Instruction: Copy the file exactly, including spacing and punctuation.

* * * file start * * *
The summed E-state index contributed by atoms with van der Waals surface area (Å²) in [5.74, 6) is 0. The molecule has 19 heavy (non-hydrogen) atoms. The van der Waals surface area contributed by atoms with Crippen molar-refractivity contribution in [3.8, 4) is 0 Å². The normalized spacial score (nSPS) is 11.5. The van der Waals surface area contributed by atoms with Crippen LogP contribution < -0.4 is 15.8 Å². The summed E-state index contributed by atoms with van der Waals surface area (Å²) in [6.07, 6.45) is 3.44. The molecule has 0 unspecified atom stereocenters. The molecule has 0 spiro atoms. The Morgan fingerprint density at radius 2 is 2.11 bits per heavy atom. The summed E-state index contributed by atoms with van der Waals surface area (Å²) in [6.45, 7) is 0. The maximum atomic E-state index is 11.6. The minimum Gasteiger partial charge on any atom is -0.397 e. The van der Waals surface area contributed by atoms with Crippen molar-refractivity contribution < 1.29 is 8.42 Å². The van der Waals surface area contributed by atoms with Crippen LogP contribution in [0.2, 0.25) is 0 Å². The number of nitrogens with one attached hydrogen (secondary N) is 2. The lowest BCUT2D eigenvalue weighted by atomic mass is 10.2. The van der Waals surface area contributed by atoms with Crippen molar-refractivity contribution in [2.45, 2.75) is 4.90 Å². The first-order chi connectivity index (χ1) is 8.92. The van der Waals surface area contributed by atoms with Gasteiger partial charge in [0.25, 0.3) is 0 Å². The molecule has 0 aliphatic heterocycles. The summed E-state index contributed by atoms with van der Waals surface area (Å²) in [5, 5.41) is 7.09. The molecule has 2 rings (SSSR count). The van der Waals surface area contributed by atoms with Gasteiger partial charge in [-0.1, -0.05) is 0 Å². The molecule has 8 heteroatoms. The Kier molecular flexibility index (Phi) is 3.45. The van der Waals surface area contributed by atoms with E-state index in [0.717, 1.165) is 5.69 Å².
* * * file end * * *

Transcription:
The summed E-state index contributed by atoms with van der Waals surface area (Å²) in [5.74, 6) is 0. The molecule has 19 heavy (non-hydrogen) atoms. The van der Waals surface area contributed by atoms with Crippen molar-refractivity contribution in [3.8, 4) is 0 Å². The normalized spacial score (nSPS) is 11.5. The van der Waals surface area contributed by atoms with Crippen LogP contribution < -0.4 is 15.8 Å². The summed E-state index contributed by atoms with van der Waals surface area (Å²) in [6.07, 6.45) is 3.44. The molecule has 0 unspecified atom stereocenters. The molecule has 0 spiro atoms. The Morgan fingerprint density at radius 2 is 2.11 bits per heavy atom. The summed E-state index contributed by atoms with van der Waals surface area (Å²) in [6.45, 7) is 0. The maximum atomic E-state index is 11.6. The minimum Gasteiger partial charge on any atom is -0.397 e. The van der Waals surface area contributed by atoms with Crippen molar-refractivity contribution < 1.29 is 8.42 Å². The van der Waals surface area contributed by atoms with Crippen LogP contribution in [0.2, 0.25) is 0 Å². The number of nitrogens with one attached hydrogen (secondary N) is 2. The lowest BCUT2D eigenvalue weighted by atomic mass is 10.2. The van der Waals surface area contributed by atoms with Crippen molar-refractivity contribution in [2.45, 2.75) is 4.90 Å². The first-order chi connectivity index (χ1) is 8.92. The van der Waals surface area contributed by atoms with Gasteiger partial charge in [0.25, 0.3) is 0 Å². The molecule has 0 aliphatic heterocycles. The summed E-state index contributed by atoms with van der Waals surface area (Å²) in [5, 5.41) is 7.09. The molecule has 2 rings (SSSR count). The van der Waals surface area contributed by atoms with Gasteiger partial charge in [-0.1, -0.05) is 0 Å². The molecule has 8 heteroatoms. The Kier molecular flexibility index (Phi) is 3.45. The van der Waals surface area contributed by atoms with E-state index in [0.717, 1.165) is 5.69 Å².